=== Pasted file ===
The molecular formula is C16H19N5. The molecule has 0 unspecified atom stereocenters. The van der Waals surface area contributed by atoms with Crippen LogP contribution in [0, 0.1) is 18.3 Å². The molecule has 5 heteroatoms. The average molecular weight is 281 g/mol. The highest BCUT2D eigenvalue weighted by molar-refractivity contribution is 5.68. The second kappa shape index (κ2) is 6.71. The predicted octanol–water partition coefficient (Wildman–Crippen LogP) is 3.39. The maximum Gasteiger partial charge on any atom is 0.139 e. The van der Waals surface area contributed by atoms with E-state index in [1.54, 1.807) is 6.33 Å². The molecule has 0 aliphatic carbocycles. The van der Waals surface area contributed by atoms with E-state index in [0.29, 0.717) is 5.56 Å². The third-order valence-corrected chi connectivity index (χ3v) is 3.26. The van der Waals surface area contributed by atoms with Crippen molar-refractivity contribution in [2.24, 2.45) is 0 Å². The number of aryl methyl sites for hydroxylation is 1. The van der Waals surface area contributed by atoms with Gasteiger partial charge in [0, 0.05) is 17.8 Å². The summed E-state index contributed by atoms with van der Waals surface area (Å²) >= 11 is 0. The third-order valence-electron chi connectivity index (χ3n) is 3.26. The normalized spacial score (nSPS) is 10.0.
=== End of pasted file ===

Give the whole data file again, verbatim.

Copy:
The molecular formula is C16H19N5. The molecule has 0 unspecified atom stereocenters. The van der Waals surface area contributed by atoms with Crippen LogP contribution in [0, 0.1) is 18.3 Å². The molecule has 5 heteroatoms. The average molecular weight is 281 g/mol. The highest BCUT2D eigenvalue weighted by molar-refractivity contribution is 5.68. The second kappa shape index (κ2) is 6.71. The predicted octanol–water partition coefficient (Wildman–Crippen LogP) is 3.39. The maximum Gasteiger partial charge on any atom is 0.139 e. The van der Waals surface area contributed by atoms with E-state index in [1.54, 1.807) is 6.33 Å². The molecule has 0 aliphatic carbocycles. The van der Waals surface area contributed by atoms with E-state index in [0.29, 0.717) is 5.56 Å². The third-order valence-corrected chi connectivity index (χ3v) is 3.26. The van der Waals surface area contributed by atoms with Crippen molar-refractivity contribution in [2.24, 2.45) is 0 Å². The number of aryl methyl sites for hydroxylation is 1. The van der Waals surface area contributed by atoms with Gasteiger partial charge in [0, 0.05) is 17.8 Å². The summed E-state index contributed by atoms with van der Waals surface area (Å²) >= 11 is 0. The third-order valence-electron chi connectivity index (χ3n) is 3.26. The normalized spacial score (nSPS) is 10.0.